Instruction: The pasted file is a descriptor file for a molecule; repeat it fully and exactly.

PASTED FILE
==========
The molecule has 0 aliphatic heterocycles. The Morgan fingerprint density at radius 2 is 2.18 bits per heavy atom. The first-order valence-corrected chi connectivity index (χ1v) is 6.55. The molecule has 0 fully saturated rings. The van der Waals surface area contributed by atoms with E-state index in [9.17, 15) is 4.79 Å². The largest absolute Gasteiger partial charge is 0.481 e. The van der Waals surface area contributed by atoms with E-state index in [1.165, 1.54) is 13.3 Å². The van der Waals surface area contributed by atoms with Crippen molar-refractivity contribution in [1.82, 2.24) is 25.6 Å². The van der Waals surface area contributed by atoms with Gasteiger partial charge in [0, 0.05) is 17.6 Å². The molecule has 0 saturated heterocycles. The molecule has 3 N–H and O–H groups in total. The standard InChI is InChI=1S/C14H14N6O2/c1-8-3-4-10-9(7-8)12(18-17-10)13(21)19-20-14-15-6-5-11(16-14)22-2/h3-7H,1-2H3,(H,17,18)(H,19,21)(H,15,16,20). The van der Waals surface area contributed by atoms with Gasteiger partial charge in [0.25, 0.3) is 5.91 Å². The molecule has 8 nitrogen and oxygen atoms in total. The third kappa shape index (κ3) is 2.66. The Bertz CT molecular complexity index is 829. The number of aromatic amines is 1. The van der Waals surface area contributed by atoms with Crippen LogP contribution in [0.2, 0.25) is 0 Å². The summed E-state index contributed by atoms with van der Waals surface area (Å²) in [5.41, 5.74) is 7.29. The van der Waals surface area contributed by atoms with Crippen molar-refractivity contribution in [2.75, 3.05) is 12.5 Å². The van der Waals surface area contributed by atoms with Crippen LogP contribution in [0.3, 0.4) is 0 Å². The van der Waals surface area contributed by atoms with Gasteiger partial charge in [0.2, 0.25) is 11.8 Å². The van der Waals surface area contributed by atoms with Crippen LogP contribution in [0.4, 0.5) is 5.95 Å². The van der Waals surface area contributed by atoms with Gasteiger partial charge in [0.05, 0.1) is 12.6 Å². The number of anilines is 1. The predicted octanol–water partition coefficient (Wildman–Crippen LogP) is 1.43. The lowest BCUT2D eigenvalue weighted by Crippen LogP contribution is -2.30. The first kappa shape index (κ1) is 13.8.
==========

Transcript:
The molecule has 0 aliphatic heterocycles. The Morgan fingerprint density at radius 2 is 2.18 bits per heavy atom. The first-order valence-corrected chi connectivity index (χ1v) is 6.55. The molecule has 0 fully saturated rings. The van der Waals surface area contributed by atoms with E-state index in [9.17, 15) is 4.79 Å². The largest absolute Gasteiger partial charge is 0.481 e. The van der Waals surface area contributed by atoms with E-state index in [1.165, 1.54) is 13.3 Å². The van der Waals surface area contributed by atoms with Crippen molar-refractivity contribution in [1.82, 2.24) is 25.6 Å². The van der Waals surface area contributed by atoms with Gasteiger partial charge in [0, 0.05) is 17.6 Å². The molecule has 0 saturated heterocycles. The molecule has 3 N–H and O–H groups in total. The standard InChI is InChI=1S/C14H14N6O2/c1-8-3-4-10-9(7-8)12(18-17-10)13(21)19-20-14-15-6-5-11(16-14)22-2/h3-7H,1-2H3,(H,17,18)(H,19,21)(H,15,16,20). The van der Waals surface area contributed by atoms with Gasteiger partial charge in [0.25, 0.3) is 5.91 Å². The molecule has 8 nitrogen and oxygen atoms in total. The third kappa shape index (κ3) is 2.66. The Bertz CT molecular complexity index is 829. The number of aromatic amines is 1. The van der Waals surface area contributed by atoms with Crippen LogP contribution in [0.2, 0.25) is 0 Å². The summed E-state index contributed by atoms with van der Waals surface area (Å²) in [5.41, 5.74) is 7.29. The van der Waals surface area contributed by atoms with Crippen molar-refractivity contribution in [2.75, 3.05) is 12.5 Å². The van der Waals surface area contributed by atoms with Crippen LogP contribution in [0.3, 0.4) is 0 Å². The van der Waals surface area contributed by atoms with Gasteiger partial charge in [0.2, 0.25) is 11.8 Å². The van der Waals surface area contributed by atoms with Crippen LogP contribution in [0.4, 0.5) is 5.95 Å². The van der Waals surface area contributed by atoms with Gasteiger partial charge in [0.05, 0.1) is 12.6 Å². The number of anilines is 1. The predicted octanol–water partition coefficient (Wildman–Crippen LogP) is 1.43. The lowest BCUT2D eigenvalue weighted by Crippen LogP contribution is -2.30. The first kappa shape index (κ1) is 13.8.